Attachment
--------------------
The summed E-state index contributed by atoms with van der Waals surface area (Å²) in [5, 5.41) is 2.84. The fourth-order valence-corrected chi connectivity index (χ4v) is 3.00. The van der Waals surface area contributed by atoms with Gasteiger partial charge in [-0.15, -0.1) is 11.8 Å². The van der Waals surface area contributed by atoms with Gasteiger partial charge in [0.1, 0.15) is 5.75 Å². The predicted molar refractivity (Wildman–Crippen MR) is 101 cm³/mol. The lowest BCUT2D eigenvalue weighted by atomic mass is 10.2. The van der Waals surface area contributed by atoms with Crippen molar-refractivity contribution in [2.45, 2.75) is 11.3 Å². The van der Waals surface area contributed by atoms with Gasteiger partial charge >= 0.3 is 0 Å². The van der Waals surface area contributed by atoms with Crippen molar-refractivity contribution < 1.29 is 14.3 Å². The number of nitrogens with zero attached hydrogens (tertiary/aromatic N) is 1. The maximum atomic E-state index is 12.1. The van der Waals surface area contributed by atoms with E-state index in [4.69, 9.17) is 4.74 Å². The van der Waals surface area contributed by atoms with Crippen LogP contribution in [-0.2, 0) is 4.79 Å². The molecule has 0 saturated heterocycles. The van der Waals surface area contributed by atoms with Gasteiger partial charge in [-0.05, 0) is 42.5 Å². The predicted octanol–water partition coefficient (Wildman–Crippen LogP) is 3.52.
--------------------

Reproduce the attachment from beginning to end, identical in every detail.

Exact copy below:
The summed E-state index contributed by atoms with van der Waals surface area (Å²) in [5, 5.41) is 2.84. The fourth-order valence-corrected chi connectivity index (χ4v) is 3.00. The van der Waals surface area contributed by atoms with Gasteiger partial charge in [-0.15, -0.1) is 11.8 Å². The van der Waals surface area contributed by atoms with Gasteiger partial charge in [0.1, 0.15) is 5.75 Å². The predicted molar refractivity (Wildman–Crippen MR) is 101 cm³/mol. The lowest BCUT2D eigenvalue weighted by atomic mass is 10.2. The van der Waals surface area contributed by atoms with Crippen molar-refractivity contribution in [2.45, 2.75) is 11.3 Å². The van der Waals surface area contributed by atoms with Gasteiger partial charge >= 0.3 is 0 Å². The van der Waals surface area contributed by atoms with Crippen molar-refractivity contribution < 1.29 is 14.3 Å². The number of nitrogens with zero attached hydrogens (tertiary/aromatic N) is 1. The maximum atomic E-state index is 12.1. The van der Waals surface area contributed by atoms with E-state index in [4.69, 9.17) is 4.74 Å². The van der Waals surface area contributed by atoms with Crippen LogP contribution in [-0.2, 0) is 4.79 Å². The molecule has 0 saturated heterocycles. The van der Waals surface area contributed by atoms with Gasteiger partial charge in [-0.05, 0) is 42.5 Å². The predicted octanol–water partition coefficient (Wildman–Crippen LogP) is 3.52.